Guy Fieri Says Son Ryder Has to Drive a Minivan for ‘One Year, No Tickets’ Before He Can Buy a Car

Guy Fieri is known for cruising around in a 1968 red Camaro along with a myriad of other vintage cars — but those are his cars, not his sons.

The father to Hunter, 26, and Ryder, 16, tells PEOPLE in this week’s cover story that he has a rule when it comes to the boys’ first vehicle.

“You know what Ryder drove to school [when] he got his license?

He got my parents’ old, used 259,000-mile Chrysler minivan,” he says. “I’m not buying Ryder a car, and I refuse to let him buy a car until he spends one year with no tickets, no accidents, driving the minivan.”

Fieri, whose new show Guy’s Ultimate Game Night airs Wednesdays on Food Network, assures that it’s not a punishment. “It’s a rite of passage,” he says. “Show me that you can spend a year driving the car, not getting any dents, not getting any wrecks, not getting any tickets. Prove that you’ve got it all together. Then you can take your own money out of the bank and go buy a car.”

“I want the boys to be self-sufficient,” he says.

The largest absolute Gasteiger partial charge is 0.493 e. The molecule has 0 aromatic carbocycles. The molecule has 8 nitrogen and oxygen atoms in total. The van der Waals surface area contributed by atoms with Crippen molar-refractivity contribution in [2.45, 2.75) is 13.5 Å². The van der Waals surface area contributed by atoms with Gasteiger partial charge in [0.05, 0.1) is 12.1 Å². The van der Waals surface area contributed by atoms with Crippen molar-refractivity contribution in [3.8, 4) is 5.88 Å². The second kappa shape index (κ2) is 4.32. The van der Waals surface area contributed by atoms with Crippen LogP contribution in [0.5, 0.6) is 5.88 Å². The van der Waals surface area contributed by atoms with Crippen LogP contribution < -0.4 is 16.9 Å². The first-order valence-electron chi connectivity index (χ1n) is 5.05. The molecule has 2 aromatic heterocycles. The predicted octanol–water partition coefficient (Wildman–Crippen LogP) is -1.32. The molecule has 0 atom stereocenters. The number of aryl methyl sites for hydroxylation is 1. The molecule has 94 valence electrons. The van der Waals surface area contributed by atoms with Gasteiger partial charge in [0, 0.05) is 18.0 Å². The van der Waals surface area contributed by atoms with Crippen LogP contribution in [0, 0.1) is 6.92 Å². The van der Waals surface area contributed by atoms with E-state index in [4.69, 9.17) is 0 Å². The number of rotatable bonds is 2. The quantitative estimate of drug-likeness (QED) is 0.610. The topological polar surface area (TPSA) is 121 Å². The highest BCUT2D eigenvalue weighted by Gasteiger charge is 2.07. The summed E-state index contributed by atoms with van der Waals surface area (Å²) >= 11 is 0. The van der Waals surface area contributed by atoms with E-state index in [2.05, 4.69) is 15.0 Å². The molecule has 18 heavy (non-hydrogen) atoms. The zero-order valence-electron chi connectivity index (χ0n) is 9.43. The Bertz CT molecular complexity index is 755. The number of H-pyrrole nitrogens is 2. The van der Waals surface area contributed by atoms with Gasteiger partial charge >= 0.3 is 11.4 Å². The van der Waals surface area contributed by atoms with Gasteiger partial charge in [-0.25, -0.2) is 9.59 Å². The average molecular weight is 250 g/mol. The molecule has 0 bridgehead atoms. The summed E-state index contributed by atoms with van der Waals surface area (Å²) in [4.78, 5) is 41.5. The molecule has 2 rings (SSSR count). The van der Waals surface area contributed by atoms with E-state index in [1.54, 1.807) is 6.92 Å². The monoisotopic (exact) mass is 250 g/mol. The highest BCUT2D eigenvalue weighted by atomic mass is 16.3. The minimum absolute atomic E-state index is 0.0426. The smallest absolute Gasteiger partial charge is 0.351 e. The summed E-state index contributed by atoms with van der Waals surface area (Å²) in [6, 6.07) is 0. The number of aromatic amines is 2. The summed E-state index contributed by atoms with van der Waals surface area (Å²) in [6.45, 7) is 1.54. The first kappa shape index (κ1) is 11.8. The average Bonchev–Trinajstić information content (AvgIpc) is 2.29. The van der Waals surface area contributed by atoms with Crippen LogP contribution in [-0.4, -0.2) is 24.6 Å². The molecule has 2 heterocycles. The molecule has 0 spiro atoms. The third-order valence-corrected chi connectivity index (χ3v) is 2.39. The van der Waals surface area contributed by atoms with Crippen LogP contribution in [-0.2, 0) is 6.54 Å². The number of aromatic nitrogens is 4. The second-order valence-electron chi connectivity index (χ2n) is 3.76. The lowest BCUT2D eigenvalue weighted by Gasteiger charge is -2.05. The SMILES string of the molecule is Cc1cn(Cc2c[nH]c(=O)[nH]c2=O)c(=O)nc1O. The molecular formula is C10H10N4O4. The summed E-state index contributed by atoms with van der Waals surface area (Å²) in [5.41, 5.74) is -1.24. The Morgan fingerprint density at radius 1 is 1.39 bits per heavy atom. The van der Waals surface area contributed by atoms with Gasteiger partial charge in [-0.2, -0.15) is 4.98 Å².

When Fieri’s oldest son, Hunter, first got his license, he drove his grandfather’s 1996 truck with “no working windows,” Hunter tells PEOPLE, and can now appreciate his dad’s decision.

“He’s a great teacher and a great father and leads by example,” says Hunter, who recently signed his own talent contract with Food Network. “He does the right things to train you for the real world. And teaches you discipline and hard work and to not give up, and that not everyone’s going to hold your hand through life.”

“I’m glad that Ryder is driving the minivan,” he adds. “It’s a great lesson for him.

Fieri, his wife, Lori, and the boys split their time between a ranch in Ferndale, Calif., a new home in southern Florida, and their main property in Santa Rosa, Calif., 10 miles away from the new house Fieri built for his parents and the old house where he raised his kids, which now serves as Hunter’s bachelor pad.

Family time involves “lots of outdoor activities in the mountains,” says Fieri.

“We’re always a big traveling event, taking the RVs around the country.”

And no matter where they are, “family is always the first priority,” he says.

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